While we’ve written extensively on our Scribology principles, and placed deserved emphasis on Accent Color, it’s always fascinating to see those principles taken into practice in other industries. 2021 was one of the most visible for pharmaceutical companies in recent memory, for obvious reasons. So how does pharma employ color?
A Timeline of Color
Well, for one, they haven’t always done so—especially if we trace the history of the pill, as Color Professor Jill Morton does. The ‘pill’ of “ancient Egypt… [was] a little round ball containing medicinal ingredients mixed with clay or bread.” Moving forward a bit to the 1940’s and 1950’s, Morton describes over-the-counter medications as having been “ghostly white or pasty pastel hues… prescription medications were colorless pills encased in clear or transparent orange vials.”
It was in the 1960’s, and particularly following the advent of the softgel capsule in 1975, that colored medications became commonplace. “Primary colors such as cherry red, lime green and tangy yellow” became the first of a rainbow of colors. Today, that rainbow includes up to 80,000 hues.
Differentiation and Meaning
While this historical background is useful, it doesn’t answer the relevant question: what’s the value of coloring pharmaceutical products? The first reason Morton identifies is differentiation. Medication is not the type of product that can be, generally speaking, mixed and matched. Coloration can mean the difference between taking a strong prescription medication and accidentally substituting it for an over-the-counter painkiller.
Some colors inform the patient of the pill’s intended results. “Calm blue for a good night’s sleep and dynamic red for speedy relief,” for example. Color can also factor into “synaesthetic effects” such as associating blue with coolness, or orange with warmth.
Morton’s musings on the subject are hardly outsider observations, either—as Colorcom’s head designer, she’s been involved in the creation of the highly successful “Tylenol Rapid Release Gel Capsules” and Lifescan’s “One Touch UltraMini Meter.”
Research Shows Color Preference
Colorcom, providers of “color consultation for Healthcare [and] pharmaceutical products,” utilizes a Global Color Database of over 200,000 people to provide “up-to-date information about consumer color preferences within any specific demographic groups that can be readily accessed.” Some of their findings are fascinating.
For one, they’ve identified differences between the way that colors “communicate” to men and women, and people of different generations—to such precision that Colorcom can “pinpoint the colors that are perceived to be powerful by American males ages 35-44” with insights from their database.
Color and Efficacy
In Munsell’s color blog, Morton expands on her discussion of medication color. She looks beyond manufacturer intent to the medication’s actual efficacy: “patients do indeed respond best when color corresponds with the intended results of the medication and not the symptom.” This is why the correct color of pill and/or tablet color matters for everything from anti-depressants to acid reflux.
In terms of continued use of a medication, Morton provides evidence that color consistency is critical. She cites a 2013 study that found that a change in pill color in anti-epileptic drugs. This change resulted in 53% of patients becoming “more likely to take a break from taking their drugs as prescribed.”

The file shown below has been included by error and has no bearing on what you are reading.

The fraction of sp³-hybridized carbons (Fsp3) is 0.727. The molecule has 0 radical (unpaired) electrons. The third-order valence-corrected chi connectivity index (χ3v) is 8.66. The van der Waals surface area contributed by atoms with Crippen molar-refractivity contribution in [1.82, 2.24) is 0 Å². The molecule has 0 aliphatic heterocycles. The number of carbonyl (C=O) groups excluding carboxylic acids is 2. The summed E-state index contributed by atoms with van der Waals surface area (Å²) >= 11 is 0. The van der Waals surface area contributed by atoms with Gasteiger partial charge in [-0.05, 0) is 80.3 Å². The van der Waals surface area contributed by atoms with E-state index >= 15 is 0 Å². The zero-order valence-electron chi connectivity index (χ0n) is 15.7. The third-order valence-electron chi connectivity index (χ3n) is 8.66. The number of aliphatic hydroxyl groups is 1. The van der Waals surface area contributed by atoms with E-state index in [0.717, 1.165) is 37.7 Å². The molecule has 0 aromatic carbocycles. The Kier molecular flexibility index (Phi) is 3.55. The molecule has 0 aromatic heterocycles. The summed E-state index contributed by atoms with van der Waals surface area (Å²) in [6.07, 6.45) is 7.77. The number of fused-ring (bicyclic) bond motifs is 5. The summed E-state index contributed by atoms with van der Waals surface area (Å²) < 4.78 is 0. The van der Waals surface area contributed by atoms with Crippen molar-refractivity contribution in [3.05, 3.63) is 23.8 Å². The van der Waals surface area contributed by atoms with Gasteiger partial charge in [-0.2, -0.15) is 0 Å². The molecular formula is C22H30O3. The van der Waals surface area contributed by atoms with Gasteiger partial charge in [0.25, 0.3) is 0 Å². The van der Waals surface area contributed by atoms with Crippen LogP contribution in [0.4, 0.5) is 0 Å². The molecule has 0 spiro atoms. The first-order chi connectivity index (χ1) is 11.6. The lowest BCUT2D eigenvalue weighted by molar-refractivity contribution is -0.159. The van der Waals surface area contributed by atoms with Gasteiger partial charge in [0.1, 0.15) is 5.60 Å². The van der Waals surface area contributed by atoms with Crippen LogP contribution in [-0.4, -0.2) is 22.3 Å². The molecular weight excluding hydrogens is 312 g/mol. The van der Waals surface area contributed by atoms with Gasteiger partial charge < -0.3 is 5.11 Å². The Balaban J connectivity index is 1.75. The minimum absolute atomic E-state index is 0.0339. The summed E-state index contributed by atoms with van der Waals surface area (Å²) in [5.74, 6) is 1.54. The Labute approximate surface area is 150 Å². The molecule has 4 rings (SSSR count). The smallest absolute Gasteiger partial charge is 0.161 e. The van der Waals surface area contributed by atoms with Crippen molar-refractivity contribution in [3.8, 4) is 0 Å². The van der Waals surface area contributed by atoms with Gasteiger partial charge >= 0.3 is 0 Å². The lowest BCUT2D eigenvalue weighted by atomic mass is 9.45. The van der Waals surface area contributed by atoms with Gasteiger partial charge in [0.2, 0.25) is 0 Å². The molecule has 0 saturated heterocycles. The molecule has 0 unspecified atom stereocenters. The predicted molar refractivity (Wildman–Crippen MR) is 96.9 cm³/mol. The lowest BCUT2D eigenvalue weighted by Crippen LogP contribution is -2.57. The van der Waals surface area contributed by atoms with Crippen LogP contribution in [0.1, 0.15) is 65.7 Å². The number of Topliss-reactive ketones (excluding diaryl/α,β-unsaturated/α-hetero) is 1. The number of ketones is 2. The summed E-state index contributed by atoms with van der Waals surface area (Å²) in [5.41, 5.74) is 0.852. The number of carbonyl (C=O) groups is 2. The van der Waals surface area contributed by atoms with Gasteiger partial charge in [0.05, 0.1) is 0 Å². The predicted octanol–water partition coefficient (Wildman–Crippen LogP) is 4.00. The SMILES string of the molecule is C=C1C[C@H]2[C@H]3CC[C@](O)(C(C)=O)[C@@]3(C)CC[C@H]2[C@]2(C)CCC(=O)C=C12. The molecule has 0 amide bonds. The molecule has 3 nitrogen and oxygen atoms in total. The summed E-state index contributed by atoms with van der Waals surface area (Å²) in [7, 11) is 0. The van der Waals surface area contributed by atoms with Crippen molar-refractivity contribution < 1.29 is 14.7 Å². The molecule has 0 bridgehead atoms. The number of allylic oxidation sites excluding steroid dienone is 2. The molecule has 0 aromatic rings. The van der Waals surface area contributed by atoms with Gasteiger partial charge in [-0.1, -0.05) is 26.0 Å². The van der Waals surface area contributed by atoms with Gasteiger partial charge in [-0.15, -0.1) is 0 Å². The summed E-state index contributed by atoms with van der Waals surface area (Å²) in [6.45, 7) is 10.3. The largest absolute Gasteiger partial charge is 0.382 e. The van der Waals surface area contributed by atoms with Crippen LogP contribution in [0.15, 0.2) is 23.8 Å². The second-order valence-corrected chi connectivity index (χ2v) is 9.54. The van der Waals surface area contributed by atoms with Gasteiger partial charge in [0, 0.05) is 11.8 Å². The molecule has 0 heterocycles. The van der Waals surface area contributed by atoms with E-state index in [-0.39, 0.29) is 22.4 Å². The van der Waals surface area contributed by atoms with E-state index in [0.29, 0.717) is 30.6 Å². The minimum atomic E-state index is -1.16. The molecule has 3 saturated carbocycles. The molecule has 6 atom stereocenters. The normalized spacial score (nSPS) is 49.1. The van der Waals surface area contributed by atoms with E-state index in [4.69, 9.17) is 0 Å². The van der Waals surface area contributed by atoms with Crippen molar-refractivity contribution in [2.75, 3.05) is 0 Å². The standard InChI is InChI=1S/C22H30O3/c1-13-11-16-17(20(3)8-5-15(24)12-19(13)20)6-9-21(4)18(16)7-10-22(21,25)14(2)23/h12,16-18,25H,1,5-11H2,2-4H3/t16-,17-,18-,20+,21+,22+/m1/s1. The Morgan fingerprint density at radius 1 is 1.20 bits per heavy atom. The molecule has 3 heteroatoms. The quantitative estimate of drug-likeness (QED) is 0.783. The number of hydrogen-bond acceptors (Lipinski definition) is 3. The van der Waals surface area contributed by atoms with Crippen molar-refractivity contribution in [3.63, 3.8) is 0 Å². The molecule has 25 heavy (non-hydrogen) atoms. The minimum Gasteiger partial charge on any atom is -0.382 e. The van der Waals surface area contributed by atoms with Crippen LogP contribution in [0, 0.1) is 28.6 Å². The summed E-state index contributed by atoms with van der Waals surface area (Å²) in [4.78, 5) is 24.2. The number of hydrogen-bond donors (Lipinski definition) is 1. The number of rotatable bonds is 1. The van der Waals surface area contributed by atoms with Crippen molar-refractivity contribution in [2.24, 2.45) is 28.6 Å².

A change in pill’s color can reduce its efficacy even if taken normally—something Morton describes as the “opposite of the placebo effect.” The patient will end up with a belief that the newly colored pill, though identical in all other ways, will be less effective than the pill colored as they’re accustomed.
Culture Matters in Color Choices
Sunil Chiplunkar discusses cultural variance in attribution of meaning to color with some fascinating specifics. “White is the color of death in China but everywhere else it represents purity. Yellow is a sacred color in China but stands for sadness in Greece. Yellow and Red are very sacred colors among Hindu communities in India…” Chiplunkar explains that the only “universally non-controversial” color is gold.
Now, are each of these analyses perfectly accurate, and reliable in all cases? Is yellow always an indicator of sadness in Greek culture? Perhaps not, but Chiplunkar’s point is salient: “Color based on cultural conditioning can attract or sometimes repel… cultural conditioning matters.”
Accent Color and Whiteboard Video
Let’s think about how these revelations apply to whiteboard video, and the principle of the Accent Color. Often, people think first about Accent Color in terms of contrast, and rightfully so. This novel, stand-out element is a major part of the Accent Color’s focal power.
As scholars have shown, we should not simply choose a color arbitrarily. The hue itself is profoundly relevant.
Do you want to inspire feelings of excitement in your video, or instill a sense of calm? Commonly—extremely commonly, in fact—a client chooses the Accent Color that matches their company’s branded color, and this makes good sense. Their branding department chose this color to generate a feeling, and taking it into the video will do just that for viewers.
Just as pharmaceutical coloration follows a desire to set expectations, imply feelings and results, and create a consistent experience, the brand colors of a company—and the color they use as their Accent Color in a whiteboard video—are used for the same purposes. They also carry the same complications, needing to negotiate color meanings across demographics and cultures.
Colors don’t exist in a vacuum. Make sure you’re sending the message you want to send with your color selection. Even if they’re not immediately sure why, your audience will take your message the way you mean it that much more reliably and quickly.